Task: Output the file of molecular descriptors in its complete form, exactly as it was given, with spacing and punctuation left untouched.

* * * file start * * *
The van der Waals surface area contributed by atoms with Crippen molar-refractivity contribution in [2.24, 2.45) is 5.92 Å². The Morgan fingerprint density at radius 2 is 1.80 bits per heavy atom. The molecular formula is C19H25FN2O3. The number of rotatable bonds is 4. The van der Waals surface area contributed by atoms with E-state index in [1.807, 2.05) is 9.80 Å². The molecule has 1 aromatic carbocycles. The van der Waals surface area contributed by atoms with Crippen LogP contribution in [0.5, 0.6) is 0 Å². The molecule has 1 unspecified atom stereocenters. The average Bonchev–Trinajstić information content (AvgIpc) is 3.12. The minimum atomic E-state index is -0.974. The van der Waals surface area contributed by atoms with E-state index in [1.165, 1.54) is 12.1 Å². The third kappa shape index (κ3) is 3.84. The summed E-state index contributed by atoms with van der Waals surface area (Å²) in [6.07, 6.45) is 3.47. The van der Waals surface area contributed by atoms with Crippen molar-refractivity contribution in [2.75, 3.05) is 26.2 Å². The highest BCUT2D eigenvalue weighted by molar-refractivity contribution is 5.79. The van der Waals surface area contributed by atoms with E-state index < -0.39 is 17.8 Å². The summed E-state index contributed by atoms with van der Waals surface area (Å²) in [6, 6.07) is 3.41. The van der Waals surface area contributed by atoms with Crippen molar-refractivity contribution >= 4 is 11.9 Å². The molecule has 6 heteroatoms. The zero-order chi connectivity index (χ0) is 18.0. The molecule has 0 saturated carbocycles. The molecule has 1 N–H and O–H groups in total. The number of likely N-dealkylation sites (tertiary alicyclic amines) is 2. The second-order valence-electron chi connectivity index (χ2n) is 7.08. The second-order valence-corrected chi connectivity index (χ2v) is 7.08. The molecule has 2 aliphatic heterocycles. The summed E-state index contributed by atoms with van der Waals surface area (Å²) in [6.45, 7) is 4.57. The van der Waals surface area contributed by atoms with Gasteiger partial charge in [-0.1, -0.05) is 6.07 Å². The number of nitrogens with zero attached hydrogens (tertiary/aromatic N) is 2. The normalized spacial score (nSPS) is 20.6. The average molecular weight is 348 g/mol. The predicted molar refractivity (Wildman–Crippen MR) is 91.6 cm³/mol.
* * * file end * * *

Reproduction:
The van der Waals surface area contributed by atoms with Crippen molar-refractivity contribution in [2.24, 2.45) is 5.92 Å². The Morgan fingerprint density at radius 2 is 1.80 bits per heavy atom. The molecular formula is C19H25FN2O3. The number of rotatable bonds is 4. The van der Waals surface area contributed by atoms with E-state index in [1.807, 2.05) is 9.80 Å². The molecule has 1 aromatic carbocycles. The van der Waals surface area contributed by atoms with Crippen LogP contribution in [0.5, 0.6) is 0 Å². The molecule has 1 unspecified atom stereocenters. The average Bonchev–Trinajstić information content (AvgIpc) is 3.12. The minimum atomic E-state index is -0.974. The van der Waals surface area contributed by atoms with E-state index in [1.165, 1.54) is 12.1 Å². The third kappa shape index (κ3) is 3.84. The summed E-state index contributed by atoms with van der Waals surface area (Å²) in [6.07, 6.45) is 3.47. The van der Waals surface area contributed by atoms with Crippen molar-refractivity contribution in [2.75, 3.05) is 26.2 Å². The highest BCUT2D eigenvalue weighted by molar-refractivity contribution is 5.79. The van der Waals surface area contributed by atoms with E-state index < -0.39 is 17.8 Å². The summed E-state index contributed by atoms with van der Waals surface area (Å²) in [6, 6.07) is 3.41. The van der Waals surface area contributed by atoms with Crippen molar-refractivity contribution >= 4 is 11.9 Å². The molecule has 6 heteroatoms. The zero-order chi connectivity index (χ0) is 18.0. The molecule has 0 saturated carbocycles. The molecule has 1 N–H and O–H groups in total. The number of likely N-dealkylation sites (tertiary alicyclic amines) is 2. The second-order valence-electron chi connectivity index (χ2n) is 7.08. The second-order valence-corrected chi connectivity index (χ2v) is 7.08. The molecule has 2 aliphatic heterocycles. The summed E-state index contributed by atoms with van der Waals surface area (Å²) in [6.45, 7) is 4.57. The van der Waals surface area contributed by atoms with Gasteiger partial charge in [-0.1, -0.05) is 6.07 Å². The number of nitrogens with zero attached hydrogens (tertiary/aromatic N) is 2. The normalized spacial score (nSPS) is 20.6. The average molecular weight is 348 g/mol. The predicted molar refractivity (Wildman–Crippen MR) is 91.6 cm³/mol.